A Kraft Foods design expert is advising CPG professionals to remember that when it comes to influencing consumers to buy products, packaging leads the way.
Peter Borowski, head of design for Kraft Foods, led a panel discussion at The Packaging Conference on integrating 2D and 3D thinking into the product and packaging design process. In other words, fostering communication between label and graphics staff, people responsible for packaging shape and structure, marketing types and others is crucial to brand success.
“A full 72% of purchasing decisions are made right in the store,” he said. “Advertising increases awareness, but it doesn’t make consumers buy. The drive to purchase happens in the store, which is why packaging is so important.”
The outward appearance—color, shape, structure and other components—of a package does the heavy lifting in drawing customers to a product, Borowski added.
“It’s crucial in getting consumers’ attention,” he said. “You have to stop consumers in their tracks. At Kraft, we focus on that strong stopping power.”
Importance of teamwork
Panelist Ian Carnduff, senior vice president of creative outfit NiCE, said it benefits everyone on a brand team, from the product creation process, to processing, to packaging engineers and beyond, to work together as one, rather than behaving as isolated entities.
“We don’t see those as separate things at all—they’re all part of the brand building and storytelling toolbox,” Carnduff said. “To treat them separately would be a disaster. Things can get very siloed and chopped up, and it leads to fragmentation.”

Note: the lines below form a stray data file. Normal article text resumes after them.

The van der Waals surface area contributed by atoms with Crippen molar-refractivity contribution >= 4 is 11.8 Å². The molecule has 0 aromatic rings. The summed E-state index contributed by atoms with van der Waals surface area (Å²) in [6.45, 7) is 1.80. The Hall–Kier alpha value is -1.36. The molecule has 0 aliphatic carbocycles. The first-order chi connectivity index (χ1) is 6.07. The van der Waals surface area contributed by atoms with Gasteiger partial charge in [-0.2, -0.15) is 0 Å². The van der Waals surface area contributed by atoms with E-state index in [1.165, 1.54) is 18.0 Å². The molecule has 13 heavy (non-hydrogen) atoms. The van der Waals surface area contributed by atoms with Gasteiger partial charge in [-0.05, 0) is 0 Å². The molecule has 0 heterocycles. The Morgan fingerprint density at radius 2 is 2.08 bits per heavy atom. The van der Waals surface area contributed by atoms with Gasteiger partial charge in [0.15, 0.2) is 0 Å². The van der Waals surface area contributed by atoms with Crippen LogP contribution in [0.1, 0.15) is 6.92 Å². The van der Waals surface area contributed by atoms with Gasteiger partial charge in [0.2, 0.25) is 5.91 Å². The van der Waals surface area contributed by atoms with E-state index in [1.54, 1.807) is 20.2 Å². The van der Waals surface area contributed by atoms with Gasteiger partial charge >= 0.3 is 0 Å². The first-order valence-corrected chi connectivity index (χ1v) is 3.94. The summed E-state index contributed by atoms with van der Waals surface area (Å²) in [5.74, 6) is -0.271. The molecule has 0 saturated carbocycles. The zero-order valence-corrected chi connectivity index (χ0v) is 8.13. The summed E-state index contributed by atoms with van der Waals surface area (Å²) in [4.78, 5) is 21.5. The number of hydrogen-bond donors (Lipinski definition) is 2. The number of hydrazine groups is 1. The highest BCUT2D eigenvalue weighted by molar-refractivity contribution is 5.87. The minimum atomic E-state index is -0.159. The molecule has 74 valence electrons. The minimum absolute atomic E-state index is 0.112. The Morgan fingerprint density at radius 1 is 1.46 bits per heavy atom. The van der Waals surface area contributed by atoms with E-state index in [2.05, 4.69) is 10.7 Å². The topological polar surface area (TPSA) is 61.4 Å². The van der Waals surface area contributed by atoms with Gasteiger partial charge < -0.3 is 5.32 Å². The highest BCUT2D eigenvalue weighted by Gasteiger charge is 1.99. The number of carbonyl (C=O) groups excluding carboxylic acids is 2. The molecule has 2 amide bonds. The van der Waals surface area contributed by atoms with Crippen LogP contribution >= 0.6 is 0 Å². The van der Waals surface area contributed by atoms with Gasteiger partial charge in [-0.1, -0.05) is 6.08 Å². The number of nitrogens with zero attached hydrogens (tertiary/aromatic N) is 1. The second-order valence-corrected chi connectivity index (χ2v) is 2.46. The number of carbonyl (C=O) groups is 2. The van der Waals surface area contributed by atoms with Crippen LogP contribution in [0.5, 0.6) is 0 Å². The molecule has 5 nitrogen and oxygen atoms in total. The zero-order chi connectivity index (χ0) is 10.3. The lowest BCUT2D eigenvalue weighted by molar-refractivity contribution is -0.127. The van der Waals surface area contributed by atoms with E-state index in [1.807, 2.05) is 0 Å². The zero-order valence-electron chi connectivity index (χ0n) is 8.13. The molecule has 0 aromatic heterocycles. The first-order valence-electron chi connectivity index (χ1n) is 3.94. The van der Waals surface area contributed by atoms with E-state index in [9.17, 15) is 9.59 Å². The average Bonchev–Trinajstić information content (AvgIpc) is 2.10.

David Bell, associate client director for Landor, has advised CPG clients like Kraft Foods on various branding and packaging products. He said no matter what type of product a company is looking to package, discussion should start and focus on the consumer.
“If you have insight into consumer need, that’s going to inform the process,” he said. “You have a product and it has a benefit and a story to tell; you need to make sure it’s told cohesively.”
Bell added if packaging product teams have done a good job, that package will speak to shoppers.
“You want consumers to see the package at the first moment of truth, realize that it’s something they should have in their home,” Bell said.
Panel member Craig Sawicki, executive vice president and chief creative officer for packaging provider TricorBraun, said different members of a team have different goals (purchasing staff aims for low prices, plant workers are honed in on speed and efficiency, etc.). Bringing those different sets of people together can ensure everyone has their eyes on the same target: brand success.
“We’re not on different paths; we’re all headed in the same direction,” he said.
Panelists agreed it can be beneficial having one person leading the discussion and making the top-level decisions in the process. As Carnduff said, having a decentralized decision-making process can complicate and confuse things.
“If you get too many people sticking their finger into an apple pie, eventually the pie is just going to taste like fingers,” he joked.
Bell added having one strong leader can help in making difficult decisions done, and ensure a project stays on course—even if it involves, for example, making a change for the benefit of the brand, at the risk of missing a deadline, to ensure the final product is top notch.
“People won’t remember if you get it late,” he said. “They will remember if you get it wrong.”
The Packaging Conference is an annual, three-day event focused on packaging for food, beverage and other industries. Sponsored by Plastic Technologies Inc. and SBA-CCI, the event is tackling a range of concerns, including sustainability, metal packaging advances, shelf-life improvement and more.